PCAPHE Success!

PCAPHEAfter 2.5 years, I have finally completed my Postgraduate Certificate in Academic Practice in Higher Education!  I am beyond happy: not only did I pass, I received an overall grade of Merit, far exceeding my own expectations.

It all began back in February 2013, when I started Module A, a double module on teaching, learning and assessment, which also led to HEA Fellowship.  I then took 2014 off for maternity leave, and returned in February 2015 to complete Module D, a single module on elearning, which completed the credits required for the postgraduate certificate.

The course was hard work: it was academically challenging, and hard to balance with my normal workload and family life.  At times, I found it difficult to understand and apply the academic theory to my library practice. Over time, I began to redefine myself as a teacher rather than a librarian.  The course was also very enjoyable and inspirational.  It has sparked my interest in teaching and learning, and certainly improved my own practice, and therefore hopefully my students’ experience. It has also opened the door to many new opportunities including collaborative presentations with academics at the HEA teaching workshop and librarians at the BIALL conference.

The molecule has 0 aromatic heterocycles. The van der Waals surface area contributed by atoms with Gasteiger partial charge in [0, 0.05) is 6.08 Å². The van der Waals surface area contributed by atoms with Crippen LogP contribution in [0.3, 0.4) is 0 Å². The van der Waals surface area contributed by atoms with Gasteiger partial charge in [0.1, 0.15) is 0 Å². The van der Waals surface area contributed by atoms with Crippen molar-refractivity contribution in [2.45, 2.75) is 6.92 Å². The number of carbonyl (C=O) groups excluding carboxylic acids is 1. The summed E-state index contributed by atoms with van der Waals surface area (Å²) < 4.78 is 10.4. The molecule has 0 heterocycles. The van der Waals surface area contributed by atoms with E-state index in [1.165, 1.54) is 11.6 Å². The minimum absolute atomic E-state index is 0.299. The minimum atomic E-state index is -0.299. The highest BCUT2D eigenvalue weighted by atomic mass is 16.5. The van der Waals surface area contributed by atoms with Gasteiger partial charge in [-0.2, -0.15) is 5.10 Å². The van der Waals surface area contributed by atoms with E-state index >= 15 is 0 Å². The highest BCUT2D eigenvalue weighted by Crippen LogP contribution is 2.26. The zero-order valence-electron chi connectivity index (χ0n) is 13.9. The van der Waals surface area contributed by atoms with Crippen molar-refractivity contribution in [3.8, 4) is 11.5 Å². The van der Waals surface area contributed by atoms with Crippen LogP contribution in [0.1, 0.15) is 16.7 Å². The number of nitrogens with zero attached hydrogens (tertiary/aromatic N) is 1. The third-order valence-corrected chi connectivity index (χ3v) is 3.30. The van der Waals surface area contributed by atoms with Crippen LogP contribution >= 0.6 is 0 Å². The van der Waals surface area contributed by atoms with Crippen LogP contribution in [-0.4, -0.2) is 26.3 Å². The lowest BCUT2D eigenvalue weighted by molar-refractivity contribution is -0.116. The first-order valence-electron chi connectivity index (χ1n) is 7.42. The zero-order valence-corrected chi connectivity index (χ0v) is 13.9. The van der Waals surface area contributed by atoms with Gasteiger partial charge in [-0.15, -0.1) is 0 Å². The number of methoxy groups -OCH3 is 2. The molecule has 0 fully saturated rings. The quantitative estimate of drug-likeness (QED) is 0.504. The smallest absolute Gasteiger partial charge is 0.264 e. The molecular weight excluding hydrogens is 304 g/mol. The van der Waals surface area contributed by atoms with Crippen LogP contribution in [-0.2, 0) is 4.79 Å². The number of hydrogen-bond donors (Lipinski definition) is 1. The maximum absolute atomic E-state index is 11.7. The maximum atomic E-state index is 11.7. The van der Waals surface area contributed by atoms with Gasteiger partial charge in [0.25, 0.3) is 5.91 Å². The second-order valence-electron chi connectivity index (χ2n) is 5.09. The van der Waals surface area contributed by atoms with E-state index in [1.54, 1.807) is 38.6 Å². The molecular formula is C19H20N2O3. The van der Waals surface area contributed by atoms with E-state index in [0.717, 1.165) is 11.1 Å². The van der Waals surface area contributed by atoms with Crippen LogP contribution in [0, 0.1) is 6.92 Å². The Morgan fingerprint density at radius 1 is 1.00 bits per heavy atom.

Would I recommend the course?  Yes, definitely (but maybe not the year off)!

Am I going to do another course? No, it’s time for some ‘me time’, no more study (for a while at least)!


3rd Annual Learning and Teaching Conference 2015

The Leicester Learning Institute hosted their 3rd Annual Teaching and Learning Conference on 30 June 2015.  The conference theme was Beyond the Placement: Where Next, and the focus was on careers and employability skills.

We heard from a variety of colleagues about employability schemes in their departments or colleges.  Richard Sandell (Museum Studies) described how practical vocational skills are interwoven into the MA degree curriculum.  Mark Goodwin (Genetics) discussed careers planning and support from year 1 of the BA degree course.  And Korin Grant (Economics) described an alumni mentoring scheme for BSc degree students.

One of the most enlightening talks was by Jennifer Williams from Teach First, who outlined their recruitment process, how Leicester students perform (compared to the national average), and which attributes Leicester students need to develop (humility, respect and empathy, leadership & resilience).

Some key themes to emerge from the conference were:

  • Consultation and partnerships with students and employers;
  • Embedding employability into the curriculum;
  • Accrediting employability programmes (HEAR statement);
  • Teaching students to articulate their employability skills in CVs and interviews.

There is some work we in the library can do on the employability agenda, particularly related to research skills and business intelligence.